Thursday, December 04, 2003

Do you have a TV? In case you don't, you should have invested in one like the rest of the sane population, because then you would have been able to see the coffee commericals on the box that talk about how everyone is closing major business deals and meeting up with intelligent people and writing that Booker winning novel. All this over white mugs that supposedly contain only coffee. Of course they never actually show what everyone in the ad is drinking, since many of these cafes need to have spotlessly clean reputations to go with the table linen, but I can tell you that it takes way more than coffee to be able to do all of that over one cup.

In this wonderful book called the Moveable Feast, Ernest Hemingway tells his Readers (for no self-respecting Hemingway afficionado is a mere 'reader', they are all 'Readers') about how he wasted his time in Paris and hung around at the cafes, and ate and drank like a pig, and name droped like crazy. You cannot get past a sentence without bumping into Gerturde Stein or TS Eliot or Picasso. While he was moving around, feasting, he also wrote his novels through all that hardship in little ill-lit cafes with buxom French waitresses. Fortunately for us, Hemingway is an honest man and admits that there was more than just coffee served at those cafes.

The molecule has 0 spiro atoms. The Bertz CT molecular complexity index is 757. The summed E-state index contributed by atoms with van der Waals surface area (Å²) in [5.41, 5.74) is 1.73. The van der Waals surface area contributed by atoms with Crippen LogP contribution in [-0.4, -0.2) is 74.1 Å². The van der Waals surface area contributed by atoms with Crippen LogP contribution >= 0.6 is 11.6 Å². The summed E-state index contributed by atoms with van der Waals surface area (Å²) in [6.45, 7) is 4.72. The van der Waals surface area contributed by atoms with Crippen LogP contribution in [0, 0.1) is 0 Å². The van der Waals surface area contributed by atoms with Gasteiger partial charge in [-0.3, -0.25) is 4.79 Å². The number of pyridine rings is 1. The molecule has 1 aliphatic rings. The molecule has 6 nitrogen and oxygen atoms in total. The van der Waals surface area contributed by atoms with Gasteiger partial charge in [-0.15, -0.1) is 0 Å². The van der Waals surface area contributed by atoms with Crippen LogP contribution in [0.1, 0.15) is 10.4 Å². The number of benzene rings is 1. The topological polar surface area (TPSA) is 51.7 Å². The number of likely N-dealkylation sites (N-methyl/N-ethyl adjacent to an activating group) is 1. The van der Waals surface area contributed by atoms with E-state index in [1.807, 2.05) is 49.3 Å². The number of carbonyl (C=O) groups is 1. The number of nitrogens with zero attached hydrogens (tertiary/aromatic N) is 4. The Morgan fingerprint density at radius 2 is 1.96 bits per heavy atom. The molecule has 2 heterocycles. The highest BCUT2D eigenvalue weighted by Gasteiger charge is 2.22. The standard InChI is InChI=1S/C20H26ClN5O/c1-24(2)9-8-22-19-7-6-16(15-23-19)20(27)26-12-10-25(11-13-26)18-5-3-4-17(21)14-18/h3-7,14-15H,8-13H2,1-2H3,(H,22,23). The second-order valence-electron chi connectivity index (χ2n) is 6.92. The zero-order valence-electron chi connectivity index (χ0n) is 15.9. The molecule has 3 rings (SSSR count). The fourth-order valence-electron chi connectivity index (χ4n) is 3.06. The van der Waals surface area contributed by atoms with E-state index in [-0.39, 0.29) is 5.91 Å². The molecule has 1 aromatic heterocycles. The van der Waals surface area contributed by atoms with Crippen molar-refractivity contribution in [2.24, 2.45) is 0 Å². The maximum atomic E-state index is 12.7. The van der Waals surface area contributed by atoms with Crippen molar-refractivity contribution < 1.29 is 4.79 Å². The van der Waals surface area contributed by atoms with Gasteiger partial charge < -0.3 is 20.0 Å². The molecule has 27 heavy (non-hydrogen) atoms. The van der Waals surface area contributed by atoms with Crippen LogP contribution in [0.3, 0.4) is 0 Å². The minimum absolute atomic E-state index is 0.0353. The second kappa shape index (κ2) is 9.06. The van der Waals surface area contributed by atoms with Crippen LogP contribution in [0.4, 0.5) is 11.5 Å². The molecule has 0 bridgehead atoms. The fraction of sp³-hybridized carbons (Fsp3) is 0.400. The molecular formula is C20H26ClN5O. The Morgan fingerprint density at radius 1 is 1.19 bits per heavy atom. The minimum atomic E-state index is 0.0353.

Anyways, because I do not personally own a TV, but have grown to manhood thriving on such imagery, I decided I too would write that novel in the coffee shop around the corner. Ernest might have settled for a small pad and a pen but I had a Toshiba Satellite complete with a DVD Player and Infra-Red communication, from work and was convinced of its pheromonal properties. I sat on the couch, next to the faux-fireplace right below the Airconditioning, and debated over the relative sexiness of macchiato over cappuccino, or espresso over macchiato. Certainly not cold stuff. Can you see the Marlboro man nursing a green granita? Or for that matter anyone who is not Britney Spears? Once you rule out the flippant frappes and technicolour granitas the rest was a lot easier. Every wannabe asks for cappuccino, little realising that it was popularised by Italian Capuchin monks who went about with white cowls on their heads sipping creamy coffee. That is certainly not an association I am looking for here. As opposed to the undiluted chemical rush of a double espresso.
... (to be continued, later made into a sitcom, eventually to be sold for movie rights, corvettes and vodka martinis)